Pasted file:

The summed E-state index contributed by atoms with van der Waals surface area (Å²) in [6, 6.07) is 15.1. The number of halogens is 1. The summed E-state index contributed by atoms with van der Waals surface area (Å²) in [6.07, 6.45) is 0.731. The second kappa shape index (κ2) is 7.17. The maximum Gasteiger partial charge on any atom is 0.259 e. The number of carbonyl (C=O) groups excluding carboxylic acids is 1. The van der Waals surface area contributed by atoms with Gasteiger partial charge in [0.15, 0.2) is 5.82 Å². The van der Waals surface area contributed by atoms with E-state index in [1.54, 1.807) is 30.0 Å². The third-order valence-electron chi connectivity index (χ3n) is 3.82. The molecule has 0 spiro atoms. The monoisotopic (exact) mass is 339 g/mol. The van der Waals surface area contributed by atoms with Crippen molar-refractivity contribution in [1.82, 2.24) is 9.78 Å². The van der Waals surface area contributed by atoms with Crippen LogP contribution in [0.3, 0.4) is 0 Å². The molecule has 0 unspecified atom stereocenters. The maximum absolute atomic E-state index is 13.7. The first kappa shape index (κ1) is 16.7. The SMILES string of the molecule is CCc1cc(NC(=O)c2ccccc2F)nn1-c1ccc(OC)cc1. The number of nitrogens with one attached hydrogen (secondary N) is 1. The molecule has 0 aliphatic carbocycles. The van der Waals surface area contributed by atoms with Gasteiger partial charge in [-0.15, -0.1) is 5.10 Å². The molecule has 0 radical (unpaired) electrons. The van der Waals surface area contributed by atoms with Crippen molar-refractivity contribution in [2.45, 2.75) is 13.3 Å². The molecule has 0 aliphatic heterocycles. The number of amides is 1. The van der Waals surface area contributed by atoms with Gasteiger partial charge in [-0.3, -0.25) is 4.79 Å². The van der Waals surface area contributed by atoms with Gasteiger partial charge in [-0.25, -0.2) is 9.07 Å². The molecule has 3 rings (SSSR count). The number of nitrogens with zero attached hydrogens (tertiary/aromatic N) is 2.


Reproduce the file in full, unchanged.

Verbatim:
The summed E-state index contributed by atoms with van der Waals surface area (Å²) in [6, 6.07) is 15.1. The number of halogens is 1. The summed E-state index contributed by atoms with van der Waals surface area (Å²) in [6.07, 6.45) is 0.731. The second kappa shape index (κ2) is 7.17. The maximum Gasteiger partial charge on any atom is 0.259 e. The number of carbonyl (C=O) groups excluding carboxylic acids is 1. The van der Waals surface area contributed by atoms with Gasteiger partial charge in [0.15, 0.2) is 5.82 Å². The van der Waals surface area contributed by atoms with E-state index in [1.54, 1.807) is 30.0 Å². The third-order valence-electron chi connectivity index (χ3n) is 3.82. The molecule has 0 spiro atoms. The monoisotopic (exact) mass is 339 g/mol. The van der Waals surface area contributed by atoms with Crippen molar-refractivity contribution in [1.82, 2.24) is 9.78 Å². The van der Waals surface area contributed by atoms with Crippen LogP contribution in [0.3, 0.4) is 0 Å². The molecule has 0 unspecified atom stereocenters. The maximum absolute atomic E-state index is 13.7. The first kappa shape index (κ1) is 16.7. The SMILES string of the molecule is CCc1cc(NC(=O)c2ccccc2F)nn1-c1ccc(OC)cc1. The number of nitrogens with one attached hydrogen (secondary N) is 1. The molecule has 0 aliphatic carbocycles. The van der Waals surface area contributed by atoms with Gasteiger partial charge in [-0.15, -0.1) is 5.10 Å². The molecule has 0 radical (unpaired) electrons. The van der Waals surface area contributed by atoms with Crippen molar-refractivity contribution in [2.45, 2.75) is 13.3 Å². The molecule has 0 aliphatic heterocycles. The number of amides is 1. The van der Waals surface area contributed by atoms with Gasteiger partial charge in [-0.3, -0.25) is 4.79 Å². The van der Waals surface area contributed by atoms with Gasteiger partial charge in [-0.25, -0.2) is 9.07 Å². The molecule has 3 rings (SSSR count). The number of nitrogens with zero attached hydrogens (tertiary/aromatic N) is 2.